Elon Musk and the US Securities and Exchange Commission appear to have reached a settlement on the Tesla CEO's Twitter use that Musk sees as his free expression but the SEC sees as market manipulation.
The deal means Musk would face the threat of being held in contempt as the SEC has required.
Under the new rules, Musk must get a Tesla securities lawyer's sign off on tweets (and other communications) regarding Tesla's finances, its production and delivery numbers, new lines of business, sales projections, proposed mergers, fundraising efforts, regulatory decisions, and several other types of information.
Tesla produced about 63,000 Model 3 vehicles in the period, an increase of three percent from the same quarter a year earlier but fewer than had been anticipated. It now looks like Musk will (really) have to clear some of his Tesla-related tweets with a lawyer. Musk said that orders for other right-hand drive countries, including Japan, Australia, New Zealand and Hong Kong would follow shortly after the UK.
The source also noted that Tesla has 10 employees onsite to supervise the construction of what is likely to be the most-watched construction site in the world.
The terms of the agreement between Tesla's co-founder and chief executive and the top Wall Street regulator include gaining pre-approval from a Tesla-appointed lawyer before Mr Musk makes certain public statements, according to a court document.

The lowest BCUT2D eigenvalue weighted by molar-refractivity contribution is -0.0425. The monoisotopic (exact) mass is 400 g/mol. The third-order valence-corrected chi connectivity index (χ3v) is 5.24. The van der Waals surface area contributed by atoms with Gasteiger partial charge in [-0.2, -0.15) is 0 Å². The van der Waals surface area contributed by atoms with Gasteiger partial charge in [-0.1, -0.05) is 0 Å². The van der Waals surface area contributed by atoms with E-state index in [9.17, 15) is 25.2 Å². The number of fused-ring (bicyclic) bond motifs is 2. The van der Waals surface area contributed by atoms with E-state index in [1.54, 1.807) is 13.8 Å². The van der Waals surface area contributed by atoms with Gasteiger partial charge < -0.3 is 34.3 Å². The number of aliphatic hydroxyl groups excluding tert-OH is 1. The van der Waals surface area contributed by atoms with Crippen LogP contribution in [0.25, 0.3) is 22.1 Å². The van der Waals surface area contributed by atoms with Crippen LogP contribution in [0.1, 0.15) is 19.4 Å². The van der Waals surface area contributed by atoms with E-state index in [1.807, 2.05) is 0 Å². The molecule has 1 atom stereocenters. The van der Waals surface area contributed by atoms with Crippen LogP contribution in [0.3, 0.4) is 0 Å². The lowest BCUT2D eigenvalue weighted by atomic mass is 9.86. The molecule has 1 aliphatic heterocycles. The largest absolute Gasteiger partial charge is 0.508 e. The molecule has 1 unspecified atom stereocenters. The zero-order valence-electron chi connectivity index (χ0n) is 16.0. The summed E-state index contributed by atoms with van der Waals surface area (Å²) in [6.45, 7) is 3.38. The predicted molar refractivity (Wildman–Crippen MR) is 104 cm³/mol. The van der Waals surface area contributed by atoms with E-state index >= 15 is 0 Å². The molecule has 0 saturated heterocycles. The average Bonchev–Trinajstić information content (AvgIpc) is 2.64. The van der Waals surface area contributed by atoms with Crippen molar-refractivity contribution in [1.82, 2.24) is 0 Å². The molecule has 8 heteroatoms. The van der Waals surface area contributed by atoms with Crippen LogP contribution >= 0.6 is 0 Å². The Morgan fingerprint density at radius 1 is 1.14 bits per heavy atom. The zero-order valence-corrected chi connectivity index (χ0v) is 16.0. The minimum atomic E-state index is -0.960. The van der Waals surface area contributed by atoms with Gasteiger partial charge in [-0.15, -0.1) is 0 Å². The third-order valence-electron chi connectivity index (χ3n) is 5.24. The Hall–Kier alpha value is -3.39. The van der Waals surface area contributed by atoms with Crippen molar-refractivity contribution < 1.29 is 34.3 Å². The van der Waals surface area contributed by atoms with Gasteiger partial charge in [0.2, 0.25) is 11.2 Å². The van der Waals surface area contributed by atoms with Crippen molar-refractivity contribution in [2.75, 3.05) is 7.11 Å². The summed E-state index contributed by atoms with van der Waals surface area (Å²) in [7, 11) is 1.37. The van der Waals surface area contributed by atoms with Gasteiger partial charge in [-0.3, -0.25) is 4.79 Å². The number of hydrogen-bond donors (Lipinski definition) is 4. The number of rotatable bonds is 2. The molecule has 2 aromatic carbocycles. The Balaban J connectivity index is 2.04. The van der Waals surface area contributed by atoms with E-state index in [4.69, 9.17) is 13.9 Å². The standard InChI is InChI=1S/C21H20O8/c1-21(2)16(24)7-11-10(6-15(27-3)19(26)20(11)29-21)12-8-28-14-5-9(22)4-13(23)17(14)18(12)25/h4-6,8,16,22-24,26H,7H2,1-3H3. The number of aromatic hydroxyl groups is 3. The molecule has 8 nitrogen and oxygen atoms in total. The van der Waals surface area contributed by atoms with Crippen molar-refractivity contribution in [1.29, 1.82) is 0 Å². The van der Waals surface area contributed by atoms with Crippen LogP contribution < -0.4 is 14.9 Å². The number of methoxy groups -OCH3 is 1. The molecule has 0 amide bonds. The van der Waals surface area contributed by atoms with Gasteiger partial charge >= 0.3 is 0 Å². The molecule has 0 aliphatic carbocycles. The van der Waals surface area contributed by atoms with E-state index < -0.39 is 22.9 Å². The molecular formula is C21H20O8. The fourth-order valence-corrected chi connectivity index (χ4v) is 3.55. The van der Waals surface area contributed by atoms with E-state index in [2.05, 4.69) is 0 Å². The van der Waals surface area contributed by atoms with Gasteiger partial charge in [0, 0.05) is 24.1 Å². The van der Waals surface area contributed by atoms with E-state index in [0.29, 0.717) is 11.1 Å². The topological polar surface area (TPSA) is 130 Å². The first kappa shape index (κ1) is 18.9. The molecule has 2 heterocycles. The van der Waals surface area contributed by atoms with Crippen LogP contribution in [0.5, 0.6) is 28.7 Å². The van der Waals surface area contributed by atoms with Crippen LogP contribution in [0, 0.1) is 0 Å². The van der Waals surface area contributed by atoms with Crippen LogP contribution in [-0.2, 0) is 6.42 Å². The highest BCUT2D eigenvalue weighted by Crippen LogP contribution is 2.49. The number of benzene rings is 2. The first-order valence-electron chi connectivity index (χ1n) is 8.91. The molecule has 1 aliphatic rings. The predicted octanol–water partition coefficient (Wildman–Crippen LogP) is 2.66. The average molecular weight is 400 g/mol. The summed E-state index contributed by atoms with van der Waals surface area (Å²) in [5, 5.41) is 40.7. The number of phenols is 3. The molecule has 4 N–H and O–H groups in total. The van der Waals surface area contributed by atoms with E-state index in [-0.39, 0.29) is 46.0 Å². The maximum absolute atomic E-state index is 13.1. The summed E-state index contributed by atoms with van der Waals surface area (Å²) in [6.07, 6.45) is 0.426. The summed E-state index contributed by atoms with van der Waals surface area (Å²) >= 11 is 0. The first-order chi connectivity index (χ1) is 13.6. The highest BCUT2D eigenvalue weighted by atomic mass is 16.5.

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But Musk really got into trouble in August 2018, when out of the blue, he tweeted that was considering taking Tesla private and that he had secured funding to do so.
In the first deal, Musk had also agreed to pay a civil penalty of $20 million and forfeit his role as chairman of the board for at least three years.
In the filing, the two sides said they agreed to make amendments to a deal they struck a year ago, laying out more clearly what communications from Musk require oversight and approval by SEC attorneys.
They said the SEC was violating Mr Musk's First Amendment rights to free speech.
Tesla's $1.8-B junk bond fell to yield 8.42%, more than 3 percentage points above the bond's coupon rate of 5.3%.
Responding to their petition with a defense that practically snarled at the SEC and called them authoritarian bullies with sensitive egos certainly wouldn't endear Musk to any SEC regulator who may have been debating what sanction to seek against Musk had the SEC prevailed. While Tesla conceded that Musk did not receive pre-approval for the February posts, the company has since claimed that he didn't need it.